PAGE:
Scotland

Coronavirus: 'No plans' for Scotland to quarantine UK visitors

welcome to Scotland sign Image copyright Getty Images

There are "no plans" to quarantine people who travel to Scotland from other parts of the UK, First Minister Nicola Sturgeon has said.

But she said the country had to be "on our guard" to prevent cases of Covid-19 coming in from elsewhere.

And she said Scotland would need to "be able to consider all options" to stop a resurgence if the infection rates "diverge" in different parts of the UK.

Ms Sturgeon has said Scotland is "not far away" from eliminating the virus.

On Monday, she said no coronavirus deaths had been recorded for the fourth successive day.

There were only five new confirmed cases in Scotland, and just 10 patients are currently in intensive care wards.

One leading scientist and Scottish government advisor, Prof Devi Sridhar, said the country could eliminate coronavirus by the end of the summer if the decline in new cases continues

She said the "biggest challenge" would be how to stop new cases being imported from the outside - with hundreds of cases a day still being reported in England.

There have also been reports that Scottish ministers are worried about an influx of infectious travellers when the tourist industry begins to open up again.

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Image caption Nicola Sturgeon said Scotland is "not far away" from eliminating the virus

At her daily coronavirus briefing, Ms Sturgeon said that "right now we have no plans to introduce quarantine for people coming to Scotland from other parts of the UK".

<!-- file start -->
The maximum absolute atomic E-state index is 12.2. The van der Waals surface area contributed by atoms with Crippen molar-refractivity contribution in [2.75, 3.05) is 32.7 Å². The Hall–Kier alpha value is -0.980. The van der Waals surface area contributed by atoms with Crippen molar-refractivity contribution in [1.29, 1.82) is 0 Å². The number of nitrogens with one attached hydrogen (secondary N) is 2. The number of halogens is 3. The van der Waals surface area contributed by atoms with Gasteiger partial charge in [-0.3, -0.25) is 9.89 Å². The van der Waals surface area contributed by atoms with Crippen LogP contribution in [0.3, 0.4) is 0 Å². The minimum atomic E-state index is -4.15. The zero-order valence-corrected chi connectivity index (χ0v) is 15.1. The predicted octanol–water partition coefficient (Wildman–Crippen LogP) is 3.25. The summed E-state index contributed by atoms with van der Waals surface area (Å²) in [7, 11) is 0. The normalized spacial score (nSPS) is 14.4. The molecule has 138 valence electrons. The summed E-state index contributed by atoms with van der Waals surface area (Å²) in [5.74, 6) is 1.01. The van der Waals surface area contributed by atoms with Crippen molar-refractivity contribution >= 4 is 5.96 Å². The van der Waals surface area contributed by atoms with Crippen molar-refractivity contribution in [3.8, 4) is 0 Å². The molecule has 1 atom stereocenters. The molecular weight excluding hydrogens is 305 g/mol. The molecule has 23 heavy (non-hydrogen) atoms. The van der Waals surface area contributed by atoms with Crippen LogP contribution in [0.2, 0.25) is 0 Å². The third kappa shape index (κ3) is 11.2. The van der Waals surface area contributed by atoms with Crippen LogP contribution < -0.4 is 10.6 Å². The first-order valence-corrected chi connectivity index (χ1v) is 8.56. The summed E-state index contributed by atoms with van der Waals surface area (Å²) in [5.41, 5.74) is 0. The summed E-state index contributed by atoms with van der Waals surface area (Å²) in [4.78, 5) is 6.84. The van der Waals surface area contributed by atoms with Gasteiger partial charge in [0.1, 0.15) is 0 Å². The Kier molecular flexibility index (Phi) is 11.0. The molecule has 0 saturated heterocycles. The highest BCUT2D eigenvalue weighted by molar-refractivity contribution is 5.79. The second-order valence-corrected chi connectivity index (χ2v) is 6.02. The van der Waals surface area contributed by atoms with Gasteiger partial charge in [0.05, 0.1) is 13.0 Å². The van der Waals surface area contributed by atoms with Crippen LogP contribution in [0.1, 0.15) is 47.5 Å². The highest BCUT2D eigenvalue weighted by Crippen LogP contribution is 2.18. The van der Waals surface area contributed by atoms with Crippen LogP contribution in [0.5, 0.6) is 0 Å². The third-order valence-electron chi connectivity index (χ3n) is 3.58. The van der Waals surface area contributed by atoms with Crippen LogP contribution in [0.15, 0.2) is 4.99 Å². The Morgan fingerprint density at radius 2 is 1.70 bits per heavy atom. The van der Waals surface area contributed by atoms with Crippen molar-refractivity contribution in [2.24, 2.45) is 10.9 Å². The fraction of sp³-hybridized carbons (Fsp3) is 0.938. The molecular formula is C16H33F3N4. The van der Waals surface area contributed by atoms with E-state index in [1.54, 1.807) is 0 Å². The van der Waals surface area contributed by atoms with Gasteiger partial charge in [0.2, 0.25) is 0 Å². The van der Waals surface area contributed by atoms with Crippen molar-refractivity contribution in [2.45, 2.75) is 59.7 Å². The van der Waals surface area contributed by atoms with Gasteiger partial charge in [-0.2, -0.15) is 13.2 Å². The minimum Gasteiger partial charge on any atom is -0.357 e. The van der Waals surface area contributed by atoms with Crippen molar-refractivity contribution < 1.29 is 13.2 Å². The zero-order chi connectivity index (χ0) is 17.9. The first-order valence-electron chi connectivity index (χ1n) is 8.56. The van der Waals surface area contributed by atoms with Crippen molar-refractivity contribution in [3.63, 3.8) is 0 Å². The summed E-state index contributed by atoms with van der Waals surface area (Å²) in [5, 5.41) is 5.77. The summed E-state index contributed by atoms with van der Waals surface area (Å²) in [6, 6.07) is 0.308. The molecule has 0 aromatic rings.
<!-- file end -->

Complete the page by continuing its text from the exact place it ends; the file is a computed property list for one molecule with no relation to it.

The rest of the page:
However, she added that "as infection rates continue to fall, we have to be on our guard against cases coming in to Scotland from elsewhere".

She said: "If we did see an ongoing divergence between infection rates and levels in Scotland and other parts of the UK, from a public health perspective we would require to give consideration about how we mitigate that and guard against infection rates rising in Scotland as a result.

"This is not political and certainly not constitutional - this is something that other parts of the world are already doing or considering.

"I hope that need won't arise because I very much hope we will see infection levels fall in Scotland and fall in the rest of the UK."

Ms Sturgeon said she hoped it would be possible to introduce localised measures to contain any localised outbreaks or clusters of infection.

"But from a public health perspective we have to be able to consider all options if it is required to try to stop a resurgence of infection in Scotland," she said.

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Image caption People arriving in the UK from overseas are currently required to go into self-isolation for 14 days, or face a fine

The Scottish Conservatives said the first minister "needs to rule out any attempt to close off Scotland from the rest of the UK", with leader Jackson Carlaw saying: "This should not be used as an issue to drive a wedge between Scotland and England."

Ms Sturgeon said it would be "really inappropriate" to consider the issue through "the prism of Scottish politics or the constitutional debate", and that there were international examples of quarantine plans in countries like Germany and the US.

Ms Sturgeon also said she wanted Prime Minister Boris Johnson to confirm that the UK government's strategy was also to wipe out the virus, saying: "I genuinely don't know if it is nor not."

The Scottish government is considering its response to the idea of "air bridges" with other countries to allow people to holiday abroad without going into quarantine.

Ms Sturgeon said an announcement would be made in the coming days, after health advice has been considered.

Currently any overseas traveller entering the UK must self-isolate for 14 days, but UK ministers have said blanket restrictions are due to be eased from 6 July to allow more people to take trips abroad.

Border control is reserved to Westminster, but quarantines could still be imposed in Scotland as public health is a devolved matter.

The UK government is set to publish a list of countries with which "air bridges" could be formed, but Ms Sturgeon said the Scottish government was "still considering our response and our own proposals".